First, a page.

Time to address a flaw in Indiana's legislative process?

Leigh Morris

We Hoosiers are incredibly fortunate to have many capable and dedicated legislators representing us in the Indiana General Assembly. I know many of them personally, and I appreciate and applaud their good work. They are part-time, citizen legislators who carry out the awesome task of dealing with myriad important issues facing our state, not career politicians who depend on their positions for their livelihood.

I’ve heard it said that laws are like sausage, and it’s better not to see them being made. The law-making process in the Indiana General Assembly is simple. When introduced, a bill Is heard for first reading. The bill is assigned to committee. The President Pro Tempore of the Senate or the Speaker of the House of Representatives can choose not to refer the bill to a committee. In this event, the bill dies.

If the bill is to advance, it is referred to a committee for review. The committee chairperson may choose not to schedule the bill for hearing. In this event, the bill dies.

If the bill is to advance, it must be scheduled for a public hearing. At that hearing, the committee discusses the merits and disadvantages of the bill, and any interested party may ask to speak to the committee in favor of or in opposition to the bill. Following this hearing, the bill can be voted upon or tabled. If the bill is tabled, it may or may not come back for a vote. If it does not come back for a vote, the bill “dies.” If the committee casts a vote on the bill, the bill can be defeated, or it can advance.

I believe there’s a flaw in that system that should be corrected. There are two opportunities for one member of the General Assembly, not subject to general election by Indiana voters, to unilaterally prevent consideration of proposed legislation. If the Speaker of the House or the President Pro-Tem of the Senate decides not to refer proposed legislation, that legislation dies. Even more onerous, if the proposed legislation is referred to a committee, the chairman of that committee can unilaterally refuse to allow a hearing on the bill. Once again, the bill is dead. I believe this practice disenfranchises voters and should be challenged.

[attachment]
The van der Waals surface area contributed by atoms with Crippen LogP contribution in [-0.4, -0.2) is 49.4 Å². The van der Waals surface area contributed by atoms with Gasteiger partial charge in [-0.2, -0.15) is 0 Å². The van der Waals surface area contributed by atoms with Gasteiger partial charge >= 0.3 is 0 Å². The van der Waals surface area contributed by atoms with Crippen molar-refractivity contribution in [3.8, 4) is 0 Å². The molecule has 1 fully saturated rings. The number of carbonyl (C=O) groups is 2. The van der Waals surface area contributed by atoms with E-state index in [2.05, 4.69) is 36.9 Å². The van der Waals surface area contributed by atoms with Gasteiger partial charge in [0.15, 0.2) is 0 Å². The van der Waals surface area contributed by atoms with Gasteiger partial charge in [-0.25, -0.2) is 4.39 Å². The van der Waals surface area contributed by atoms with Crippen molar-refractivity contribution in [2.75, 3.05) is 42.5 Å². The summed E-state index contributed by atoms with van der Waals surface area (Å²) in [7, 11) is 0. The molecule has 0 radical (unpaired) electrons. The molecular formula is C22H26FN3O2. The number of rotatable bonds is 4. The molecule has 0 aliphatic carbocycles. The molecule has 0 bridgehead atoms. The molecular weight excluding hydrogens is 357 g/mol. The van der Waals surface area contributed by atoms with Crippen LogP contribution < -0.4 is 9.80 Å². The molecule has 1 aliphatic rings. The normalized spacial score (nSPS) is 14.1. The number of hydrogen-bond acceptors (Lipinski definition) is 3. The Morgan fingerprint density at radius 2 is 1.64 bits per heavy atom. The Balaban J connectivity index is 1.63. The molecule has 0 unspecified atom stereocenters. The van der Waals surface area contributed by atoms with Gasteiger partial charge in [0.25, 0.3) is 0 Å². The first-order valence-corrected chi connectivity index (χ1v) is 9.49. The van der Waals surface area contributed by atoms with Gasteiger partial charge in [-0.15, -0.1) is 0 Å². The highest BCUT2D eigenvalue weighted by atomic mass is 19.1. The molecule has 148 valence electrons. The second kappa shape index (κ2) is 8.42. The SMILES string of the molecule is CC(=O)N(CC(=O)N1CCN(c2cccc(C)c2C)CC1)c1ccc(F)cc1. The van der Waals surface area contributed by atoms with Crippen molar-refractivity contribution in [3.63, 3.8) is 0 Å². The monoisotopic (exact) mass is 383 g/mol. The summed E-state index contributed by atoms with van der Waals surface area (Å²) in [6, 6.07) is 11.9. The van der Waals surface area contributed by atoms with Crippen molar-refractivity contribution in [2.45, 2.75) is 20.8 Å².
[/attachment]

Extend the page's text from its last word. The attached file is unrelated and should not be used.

I provide three examples of the negative impact of a committee chairperson, Representative Milo Smith of the House Elections and Apportionment Committee, when he refused to allow a hearing on proposed legislation that had broad public support and would have helped significantly in alleviating Indiana’s poor to mediocre voter participation rates:

Redistricting reform

Advocates pushed for creating an independent redistricting commission instead of leaving the map drawing up to the General Assembly. A hearing was denied for House Bill 1014 that was even co-sponsored by the Speaker of the House.

Expanded absentee voting

Senate Bill 250, which would have allowed no-fault absentee voting in Indiana was denied because the chairman said he was unaware of any case in which Hoosiers were denied an absentee ballot.

Dead voters

A hearing was refused for Senate Bill 155 would have the vote from an absentee ballot to count even if the voter died before Election Day.

Sadly, legislation also died without a hearing that would have helped to modernize Indiana’s creaky township government structure. House Bill 1005 provided for a five-year transition period for the 300 of Indiana’s 1,005 townships that have less than 1,200 residents to develop plans for consolidating with neighboring townships to provide a larger unit to provide economies of scale. Some townships have fewer than 100 residents, but still have four elected officials and must maintain the same records and fiscal structure as larger townships. The Speaker of the House refused to call for a vote, and the legislation died.

I understand fully that there are typically 1,000 or so bills introduced in a legislative session, so there must be a way to “weed out” duplicative or self-serving proposals. One approach utilized by several other states would be a major step forward for Indiana: Require that any bill referred to a committee must receive a hearing on the affirmative vote of at least a majority of committee members.

Leigh Morris is former President and CEO of La Porte Hospital and former Mayor of La Porte.

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